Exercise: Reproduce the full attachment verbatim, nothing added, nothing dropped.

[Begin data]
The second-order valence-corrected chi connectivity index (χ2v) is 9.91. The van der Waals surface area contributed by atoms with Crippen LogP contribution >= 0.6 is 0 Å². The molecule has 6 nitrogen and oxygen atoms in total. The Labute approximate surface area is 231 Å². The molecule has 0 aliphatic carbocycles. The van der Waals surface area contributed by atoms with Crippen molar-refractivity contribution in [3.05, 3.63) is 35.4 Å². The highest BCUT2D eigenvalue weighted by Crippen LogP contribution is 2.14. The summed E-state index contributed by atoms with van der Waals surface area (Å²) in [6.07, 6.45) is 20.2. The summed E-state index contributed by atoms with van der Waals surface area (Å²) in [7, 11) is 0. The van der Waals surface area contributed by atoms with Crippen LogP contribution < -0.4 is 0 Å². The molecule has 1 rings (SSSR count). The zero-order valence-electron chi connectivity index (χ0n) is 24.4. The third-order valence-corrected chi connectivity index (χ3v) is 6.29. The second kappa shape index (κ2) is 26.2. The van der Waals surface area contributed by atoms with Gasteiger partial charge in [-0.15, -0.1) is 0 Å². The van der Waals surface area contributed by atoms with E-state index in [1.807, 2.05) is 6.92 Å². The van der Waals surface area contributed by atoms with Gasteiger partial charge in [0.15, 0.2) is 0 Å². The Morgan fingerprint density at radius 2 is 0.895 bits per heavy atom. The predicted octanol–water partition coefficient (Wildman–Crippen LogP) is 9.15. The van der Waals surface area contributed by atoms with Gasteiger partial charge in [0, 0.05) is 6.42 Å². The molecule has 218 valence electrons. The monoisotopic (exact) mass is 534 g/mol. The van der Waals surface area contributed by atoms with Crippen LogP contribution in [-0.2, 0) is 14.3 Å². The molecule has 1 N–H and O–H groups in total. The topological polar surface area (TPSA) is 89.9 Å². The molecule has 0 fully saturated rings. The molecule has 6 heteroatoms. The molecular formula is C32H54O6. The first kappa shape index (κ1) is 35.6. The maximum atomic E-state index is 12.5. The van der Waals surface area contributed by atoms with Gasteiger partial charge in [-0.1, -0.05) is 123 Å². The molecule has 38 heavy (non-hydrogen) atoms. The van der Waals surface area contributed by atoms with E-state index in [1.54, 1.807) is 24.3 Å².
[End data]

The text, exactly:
The second-order valence-corrected chi connectivity index (χ2v) is 9.91. The van der Waals surface area contributed by atoms with Crippen LogP contribution >= 0.6 is 0 Å². The molecule has 6 nitrogen and oxygen atoms in total. The Labute approximate surface area is 231 Å². The molecule has 0 aliphatic carbocycles. The van der Waals surface area contributed by atoms with Crippen molar-refractivity contribution in [3.05, 3.63) is 35.4 Å². The highest BCUT2D eigenvalue weighted by Crippen LogP contribution is 2.14. The summed E-state index contributed by atoms with van der Waals surface area (Å²) in [6.07, 6.45) is 20.2. The summed E-state index contributed by atoms with van der Waals surface area (Å²) in [7, 11) is 0. The van der Waals surface area contributed by atoms with Crippen LogP contribution < -0.4 is 0 Å². The molecule has 1 rings (SSSR count). The zero-order valence-electron chi connectivity index (χ0n) is 24.4. The third-order valence-corrected chi connectivity index (χ3v) is 6.29. The second kappa shape index (κ2) is 26.2. The van der Waals surface area contributed by atoms with Gasteiger partial charge in [-0.15, -0.1) is 0 Å². The van der Waals surface area contributed by atoms with E-state index in [1.807, 2.05) is 6.92 Å². The van der Waals surface area contributed by atoms with Gasteiger partial charge in [0.15, 0.2) is 0 Å². The Morgan fingerprint density at radius 2 is 0.895 bits per heavy atom. The predicted octanol–water partition coefficient (Wildman–Crippen LogP) is 9.15. The van der Waals surface area contributed by atoms with Gasteiger partial charge in [0, 0.05) is 6.42 Å². The molecule has 218 valence electrons. The monoisotopic (exact) mass is 534 g/mol. The van der Waals surface area contributed by atoms with Crippen LogP contribution in [-0.2, 0) is 14.3 Å². The molecule has 1 N–H and O–H groups in total. The topological polar surface area (TPSA) is 89.9 Å². The molecule has 0 fully saturated rings. The molecule has 6 heteroatoms. The molecular formula is C32H54O6. The first kappa shape index (κ1) is 35.6. The maximum atomic E-state index is 12.5. The van der Waals surface area contributed by atoms with Gasteiger partial charge in [-0.1, -0.05) is 123 Å². The molecule has 38 heavy (non-hydrogen) atoms. The van der Waals surface area contributed by atoms with E-state index in [1.54, 1.807) is 24.3 Å².